« Prejudice against the rich and powerful | Main | How cooperation (eventually) trumps conflict by Robert Wright »

If it caught on it might be the formula for a revolution

[This entry is not a story, but a beautiful essay by David Bradley that fits brilliantly with what this blog is about. Enjoy! FL]

It doesn’t matter if you like me, as long as you respect me.

-My Father

From our earliest days most of us were coached to accept that it is important to earn the respect of others. I was taught to earn it by conducting myself in ways that deserve respect, usually meaning being trustworthy and honest in my dealings with others. I have tried to live my life accordingly.

Interestingly, the root of the word means to ‘look again’. Literally then, to be respectful is to be willing to look again at someone, to see beyond our first impressions and to hold our gaze in order to get a clearer sense of who is with us at any given moment.

Everyday we crisscross destinies with many people. This ranges from the intimacy of waking up next to our beloved to the casual nod towards the person in the car next to us at the traffic light. In these many daily intersections with others, even with family and coworkers, we often do not take the time to ‘look again’. We share air and space with a whole host of people, most of them unknown by name, yet with whom we have much more in common than we might think, each of them, like us, needing and wanting respect.

I would like to suggest that respect for others should not come at the price of passing a litmus test to determine if they are worthy of it. We have to be receptive to both the idea and possibility that respect is not something earned but rather something given, unconditionally. Mother Teresa, one of the most respected people of our lifetimes, did not judge people worthy of respect by how many good deeds they did or did not perform. To get her attention, to earn her respect, you simply had to be there. She transformed other people by stipulating on the first encounter that they were worthy of respect no matter what.

A key element of respectfulness is receptivity. Receptivity, as the psychologist Rollo May described it, “is holding oneself alive, open and nimble enough in order to let one’s self be the vehicle of whatever may emerge from the circumstances of our encounters with others.” Like an artist before the canvass, we have to let the picture come to us. To be receptive we have to look again and see who is before us and be open, not without risk, to a more complete picture of others.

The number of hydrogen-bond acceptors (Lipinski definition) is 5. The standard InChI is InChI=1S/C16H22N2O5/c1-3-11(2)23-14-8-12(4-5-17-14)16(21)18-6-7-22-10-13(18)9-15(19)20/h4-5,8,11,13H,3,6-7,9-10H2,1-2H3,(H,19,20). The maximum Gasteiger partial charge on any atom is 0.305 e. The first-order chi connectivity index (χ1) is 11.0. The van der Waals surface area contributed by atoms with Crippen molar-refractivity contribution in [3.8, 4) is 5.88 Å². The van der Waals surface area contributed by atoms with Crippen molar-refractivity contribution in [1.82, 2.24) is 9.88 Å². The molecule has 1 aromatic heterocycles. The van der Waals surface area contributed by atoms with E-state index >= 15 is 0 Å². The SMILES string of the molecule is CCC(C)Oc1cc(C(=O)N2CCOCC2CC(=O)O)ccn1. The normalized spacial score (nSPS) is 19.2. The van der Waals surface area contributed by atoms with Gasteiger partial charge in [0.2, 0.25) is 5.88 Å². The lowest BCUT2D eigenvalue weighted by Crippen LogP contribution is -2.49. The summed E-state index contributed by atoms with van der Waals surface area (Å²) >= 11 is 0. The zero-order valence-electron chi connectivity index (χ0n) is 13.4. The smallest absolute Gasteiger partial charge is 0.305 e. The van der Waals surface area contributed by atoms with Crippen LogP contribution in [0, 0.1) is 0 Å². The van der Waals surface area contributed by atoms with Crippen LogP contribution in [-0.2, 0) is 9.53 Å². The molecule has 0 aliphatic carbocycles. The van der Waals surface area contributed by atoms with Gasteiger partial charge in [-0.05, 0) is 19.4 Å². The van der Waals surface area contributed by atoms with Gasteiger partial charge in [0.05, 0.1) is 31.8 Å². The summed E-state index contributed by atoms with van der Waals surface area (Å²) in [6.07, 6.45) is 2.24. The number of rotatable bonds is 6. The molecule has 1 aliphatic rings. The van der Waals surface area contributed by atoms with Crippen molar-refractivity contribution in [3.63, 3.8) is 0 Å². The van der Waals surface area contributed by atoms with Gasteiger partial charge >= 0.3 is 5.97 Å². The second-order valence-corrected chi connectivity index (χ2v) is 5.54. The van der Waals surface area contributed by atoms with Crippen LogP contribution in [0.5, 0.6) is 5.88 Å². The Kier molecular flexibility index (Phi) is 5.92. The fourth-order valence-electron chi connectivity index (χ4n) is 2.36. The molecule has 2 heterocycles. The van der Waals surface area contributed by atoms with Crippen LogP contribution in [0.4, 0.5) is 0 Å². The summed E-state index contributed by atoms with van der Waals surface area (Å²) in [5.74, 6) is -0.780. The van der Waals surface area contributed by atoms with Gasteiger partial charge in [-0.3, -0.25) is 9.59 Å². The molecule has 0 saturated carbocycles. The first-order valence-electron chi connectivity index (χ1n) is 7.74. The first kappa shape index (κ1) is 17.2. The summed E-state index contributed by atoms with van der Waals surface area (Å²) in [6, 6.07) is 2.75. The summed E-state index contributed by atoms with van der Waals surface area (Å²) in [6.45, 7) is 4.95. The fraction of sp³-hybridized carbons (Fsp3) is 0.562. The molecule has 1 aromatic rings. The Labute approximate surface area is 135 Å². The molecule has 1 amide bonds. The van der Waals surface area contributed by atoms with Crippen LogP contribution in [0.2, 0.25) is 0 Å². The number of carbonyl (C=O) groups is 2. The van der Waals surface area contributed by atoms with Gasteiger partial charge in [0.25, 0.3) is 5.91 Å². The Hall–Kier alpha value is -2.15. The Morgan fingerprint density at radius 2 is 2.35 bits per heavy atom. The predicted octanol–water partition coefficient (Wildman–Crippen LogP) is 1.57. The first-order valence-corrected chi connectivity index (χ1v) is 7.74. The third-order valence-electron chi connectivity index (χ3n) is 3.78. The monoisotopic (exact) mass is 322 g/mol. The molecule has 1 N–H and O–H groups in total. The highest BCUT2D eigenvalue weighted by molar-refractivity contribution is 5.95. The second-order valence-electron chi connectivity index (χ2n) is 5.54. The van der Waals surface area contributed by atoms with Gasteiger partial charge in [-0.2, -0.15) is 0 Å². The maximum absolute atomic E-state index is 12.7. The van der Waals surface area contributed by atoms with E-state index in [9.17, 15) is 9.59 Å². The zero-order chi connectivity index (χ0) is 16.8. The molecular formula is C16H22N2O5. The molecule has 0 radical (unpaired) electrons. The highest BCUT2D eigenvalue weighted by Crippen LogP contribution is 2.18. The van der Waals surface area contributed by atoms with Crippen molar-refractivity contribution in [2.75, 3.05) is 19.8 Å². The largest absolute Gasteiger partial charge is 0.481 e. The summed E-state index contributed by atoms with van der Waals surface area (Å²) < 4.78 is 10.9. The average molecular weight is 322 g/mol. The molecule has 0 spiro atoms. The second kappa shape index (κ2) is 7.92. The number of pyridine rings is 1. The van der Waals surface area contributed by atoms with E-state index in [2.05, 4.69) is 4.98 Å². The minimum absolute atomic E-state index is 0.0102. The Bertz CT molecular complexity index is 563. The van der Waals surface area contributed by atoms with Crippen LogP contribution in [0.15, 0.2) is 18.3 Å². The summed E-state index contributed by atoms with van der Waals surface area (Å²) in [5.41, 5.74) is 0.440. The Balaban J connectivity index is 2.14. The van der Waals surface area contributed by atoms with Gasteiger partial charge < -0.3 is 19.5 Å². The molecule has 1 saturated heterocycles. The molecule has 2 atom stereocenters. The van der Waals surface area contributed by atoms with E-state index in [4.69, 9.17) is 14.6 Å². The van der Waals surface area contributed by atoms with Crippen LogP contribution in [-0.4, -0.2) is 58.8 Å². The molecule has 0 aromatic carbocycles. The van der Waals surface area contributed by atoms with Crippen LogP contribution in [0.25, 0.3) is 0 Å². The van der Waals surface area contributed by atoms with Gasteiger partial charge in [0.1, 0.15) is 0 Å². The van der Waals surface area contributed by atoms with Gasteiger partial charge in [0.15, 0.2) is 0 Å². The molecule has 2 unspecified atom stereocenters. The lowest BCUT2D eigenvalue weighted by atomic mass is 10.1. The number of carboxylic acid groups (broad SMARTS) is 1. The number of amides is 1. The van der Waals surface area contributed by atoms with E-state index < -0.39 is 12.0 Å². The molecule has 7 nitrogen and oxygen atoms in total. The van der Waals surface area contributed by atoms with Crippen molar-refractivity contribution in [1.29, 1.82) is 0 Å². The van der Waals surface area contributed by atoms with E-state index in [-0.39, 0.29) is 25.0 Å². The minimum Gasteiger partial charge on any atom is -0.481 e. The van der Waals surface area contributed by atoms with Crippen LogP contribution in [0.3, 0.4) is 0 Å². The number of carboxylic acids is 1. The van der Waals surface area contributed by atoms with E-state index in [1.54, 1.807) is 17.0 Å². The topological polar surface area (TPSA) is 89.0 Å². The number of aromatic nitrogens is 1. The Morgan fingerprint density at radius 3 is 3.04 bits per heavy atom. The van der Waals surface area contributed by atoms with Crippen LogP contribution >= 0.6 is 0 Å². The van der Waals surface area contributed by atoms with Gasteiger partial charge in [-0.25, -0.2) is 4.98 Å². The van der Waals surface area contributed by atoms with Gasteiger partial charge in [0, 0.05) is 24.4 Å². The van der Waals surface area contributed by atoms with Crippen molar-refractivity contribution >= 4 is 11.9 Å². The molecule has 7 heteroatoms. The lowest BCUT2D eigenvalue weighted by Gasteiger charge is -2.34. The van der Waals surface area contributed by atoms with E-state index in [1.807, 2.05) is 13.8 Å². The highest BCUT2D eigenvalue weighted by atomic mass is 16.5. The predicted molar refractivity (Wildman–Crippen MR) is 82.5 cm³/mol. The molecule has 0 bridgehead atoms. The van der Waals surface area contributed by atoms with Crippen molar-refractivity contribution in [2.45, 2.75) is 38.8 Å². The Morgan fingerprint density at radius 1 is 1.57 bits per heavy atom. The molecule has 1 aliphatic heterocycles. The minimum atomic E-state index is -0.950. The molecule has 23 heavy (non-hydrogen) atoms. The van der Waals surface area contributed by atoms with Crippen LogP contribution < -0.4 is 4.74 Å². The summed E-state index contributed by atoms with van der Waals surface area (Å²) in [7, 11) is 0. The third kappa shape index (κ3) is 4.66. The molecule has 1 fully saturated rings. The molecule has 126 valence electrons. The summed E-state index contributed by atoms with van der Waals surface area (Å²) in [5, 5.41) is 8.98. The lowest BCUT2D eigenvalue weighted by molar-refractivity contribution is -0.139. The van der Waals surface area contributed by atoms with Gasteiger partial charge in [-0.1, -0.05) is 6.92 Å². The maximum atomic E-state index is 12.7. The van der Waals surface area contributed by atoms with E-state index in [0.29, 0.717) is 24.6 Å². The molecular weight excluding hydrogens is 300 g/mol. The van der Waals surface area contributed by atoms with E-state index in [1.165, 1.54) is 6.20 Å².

This time of the year that often evokes a sense of reverence from us, as we look back on a year gone by too quickly as we begin to make resolution to do and be better next year. Reverence is a term too strictly reserved to describe behavior in the presence of something sacred. Perhaps it would be helpful if we could be less selective about what we consider sacred.

Paul Woodruff, the author of the book Reverence, Renewing a Forgotten Virtue, states that reverence is an antidote to hubris, the misuse of power over others. Reverence is a quality along with justice that the noblest heroes made manifest in their interactions with others, even those that they had defeated in battle. The conquered became the revered.

Although we may not be personally going around conquering others these days we may be doing so symbolically when we do not give others the reverence that they are due simply because they are before us.

Reverence is like an unexpected and soothing balm on the open wound of fear and prejudice. It’s the startled look you get when you hold the door for someone when they do not anticipate you doing so.

Respect is given not earned. This could be a dangerous theory. If it caught on it might be the formula for a revolution. Imagine a revolution of respect for others based solely on the fact that we are here together.

The revolution would be unique in that it would require a disarming rather than a stockpiling. It would demand a relinquishment of our own tried and true defenses.

Make no mistake, the course would be laden with danger and uncertainty. Receptivity requires vulnerability, a risky and dangerous posture. Reverence would undermine ingrained and subtle prejudices, very powerful enemies who will not surrender so easily.

Were I to follow this course personally I would, in a way, still be following my dad’s guidance. I am going to respect them even if I don’t like them. This might lead to a life of daring and adventure. I think that makes for a good resolution.

--David Bradley, CEO of La Paloma Family Services Inc.

Avg. Rating: 2.66 (328 votes) | Recommend It: 1 - 2 - 3 - 4 - 5 -->Best


TrackBack URL for this entry:

Listed below are links to weblogs that reference If it caught on it might be the formula for a revolution:

» Re: Overconfidence in Assessing People from tribe.net: www.powerofrespect.org
I admire you for this. You remind me of this article: http://www.powerofres... [Read More]

Comments (1)


I liked what I read; here is something that goes along with this topic.

Respect is earned not forced. If respect is forced then it’s not true respect. Respect should always be given before you should expect it. Therefore respect all things that are not yours and respect all others because you deserve it too.

Post a comment

(If you haven't left a comment here before, you may need to be approved by the site owner before your comment will appear. Until then, it won't appear on the entry. Thanks for waiting.)


This page contains a single entry from the blog posted on November 25, 2006 11:34 PM.

The previous post in this blog was Prejudice against the rich and powerful.

The next post in this blog is How cooperation (eventually) trumps conflict by Robert Wright.

Many more can be found on the main index page or by looking through the archives.